Ficus fraseri figs

Commonly referred to as the Shiny, Glossy or White* sandpaper fig, Ficus fraseri is the lesser known sister species of Ficus coronata. Both F. fraseri and F. coronata grow in littoral rainforest along the east coast of NSW and QLD, often side by side. However F. coronata has managed to expand beyond these coastal rainforests and has a much wider distribution.

There isn’t a lot of littoral rainforest around and it is regarded as an endangered ecological community. The current understanding is that most of the littorial rainforests were cleared for farm land. It does however, appear that this forest type is still expanding with many rainforest species happy to colonise cleared land.

If littoral rainforest are rare and you only rarely find F. fraseri in littorial rainforest, you would think this species would also be regarded as rare. This however, is not the case and the species is currently regarded as least concern, at least in QLD. North coast home owners might find seedings of this species, with their oak like shaped leaves, popping up in their yards and think of the species as a bit of a weed. So when you go looking for it in the wild, it is a bit surprising how few mature, and by mature I mean over 40cm tbh (trunk width at breast height) trees there are. If rareness was measured on the amount of mature adults alone, this species would likely take a spot in the rare club. I think I have seen ~50 individuals that are above this size. Let me know if you know of any!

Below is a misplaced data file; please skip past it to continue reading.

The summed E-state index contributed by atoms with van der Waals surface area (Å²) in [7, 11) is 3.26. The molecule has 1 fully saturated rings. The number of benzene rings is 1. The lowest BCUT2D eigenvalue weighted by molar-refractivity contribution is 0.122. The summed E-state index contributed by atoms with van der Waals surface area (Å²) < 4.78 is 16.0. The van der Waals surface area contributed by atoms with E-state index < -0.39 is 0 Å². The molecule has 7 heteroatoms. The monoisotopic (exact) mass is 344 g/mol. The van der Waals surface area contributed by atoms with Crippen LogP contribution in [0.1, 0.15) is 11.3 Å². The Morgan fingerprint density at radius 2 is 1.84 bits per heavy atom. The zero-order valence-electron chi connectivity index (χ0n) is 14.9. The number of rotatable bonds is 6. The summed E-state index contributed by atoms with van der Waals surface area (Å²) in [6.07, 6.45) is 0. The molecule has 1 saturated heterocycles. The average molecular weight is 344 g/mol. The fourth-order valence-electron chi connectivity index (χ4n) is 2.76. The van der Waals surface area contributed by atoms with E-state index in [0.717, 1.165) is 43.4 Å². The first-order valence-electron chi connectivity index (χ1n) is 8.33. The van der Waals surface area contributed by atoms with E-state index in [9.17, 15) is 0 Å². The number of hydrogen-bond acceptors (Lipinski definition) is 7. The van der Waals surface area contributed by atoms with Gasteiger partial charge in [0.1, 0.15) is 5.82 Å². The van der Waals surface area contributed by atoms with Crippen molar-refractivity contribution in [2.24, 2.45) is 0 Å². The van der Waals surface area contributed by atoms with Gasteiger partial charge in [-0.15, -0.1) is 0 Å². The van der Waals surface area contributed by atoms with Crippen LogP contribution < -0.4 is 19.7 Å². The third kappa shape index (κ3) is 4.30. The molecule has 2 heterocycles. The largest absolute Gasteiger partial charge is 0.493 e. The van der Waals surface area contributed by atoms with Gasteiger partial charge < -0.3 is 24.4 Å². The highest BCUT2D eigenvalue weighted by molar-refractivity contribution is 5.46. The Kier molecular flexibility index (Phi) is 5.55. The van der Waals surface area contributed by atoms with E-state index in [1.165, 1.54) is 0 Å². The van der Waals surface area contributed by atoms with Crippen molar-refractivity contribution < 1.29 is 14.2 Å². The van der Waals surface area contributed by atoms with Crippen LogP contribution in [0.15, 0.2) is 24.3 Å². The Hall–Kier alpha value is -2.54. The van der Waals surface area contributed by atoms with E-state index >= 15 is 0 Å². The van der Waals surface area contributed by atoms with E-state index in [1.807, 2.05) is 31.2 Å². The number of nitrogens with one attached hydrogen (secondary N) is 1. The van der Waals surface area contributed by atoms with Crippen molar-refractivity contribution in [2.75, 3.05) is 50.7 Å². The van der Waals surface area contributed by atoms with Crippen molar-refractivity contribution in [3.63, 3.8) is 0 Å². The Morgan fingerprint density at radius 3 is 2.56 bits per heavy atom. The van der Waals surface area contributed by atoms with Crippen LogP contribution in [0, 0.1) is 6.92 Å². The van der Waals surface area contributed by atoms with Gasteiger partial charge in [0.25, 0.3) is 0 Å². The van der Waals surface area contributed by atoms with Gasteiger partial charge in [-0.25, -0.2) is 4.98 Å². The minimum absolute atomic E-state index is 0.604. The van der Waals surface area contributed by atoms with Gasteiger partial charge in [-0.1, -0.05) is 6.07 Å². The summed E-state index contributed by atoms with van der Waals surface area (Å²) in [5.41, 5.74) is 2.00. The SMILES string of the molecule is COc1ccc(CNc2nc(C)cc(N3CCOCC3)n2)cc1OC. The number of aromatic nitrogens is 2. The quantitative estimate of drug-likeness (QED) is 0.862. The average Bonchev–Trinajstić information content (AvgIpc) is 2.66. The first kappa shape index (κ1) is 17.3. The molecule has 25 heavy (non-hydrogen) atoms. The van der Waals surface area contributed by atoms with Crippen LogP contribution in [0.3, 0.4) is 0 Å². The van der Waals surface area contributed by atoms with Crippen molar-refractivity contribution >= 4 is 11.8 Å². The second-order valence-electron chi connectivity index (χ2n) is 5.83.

Here’s some pics of figs from a F. fraseri growing near South West Rocks.

A ripe fruit of a Ficus fraseri. They are pretty dry and not great for eating, though they might still be ripening. I have seen fruit with more flesh.
Inside of the fig is lined with tiny flowers, that when pollinated can contain a seed.
With a diameter of 23mm, this is possibly the biggest fig I have seen on a Ficus fraseri. A wasp, likely a pollinator, can be seen on the fig’s peduncle (stem).
Inside the second fig. Note the red, interwoven bracts (above 20 – 20.5cm on the ruler) that the pollinator wasps need to get through to enter the fig. These bracts are much smaller and tighter when the wasps enter. Juvenile seeds can also be seen.

*Ficus virens is also sometimes called white fig.

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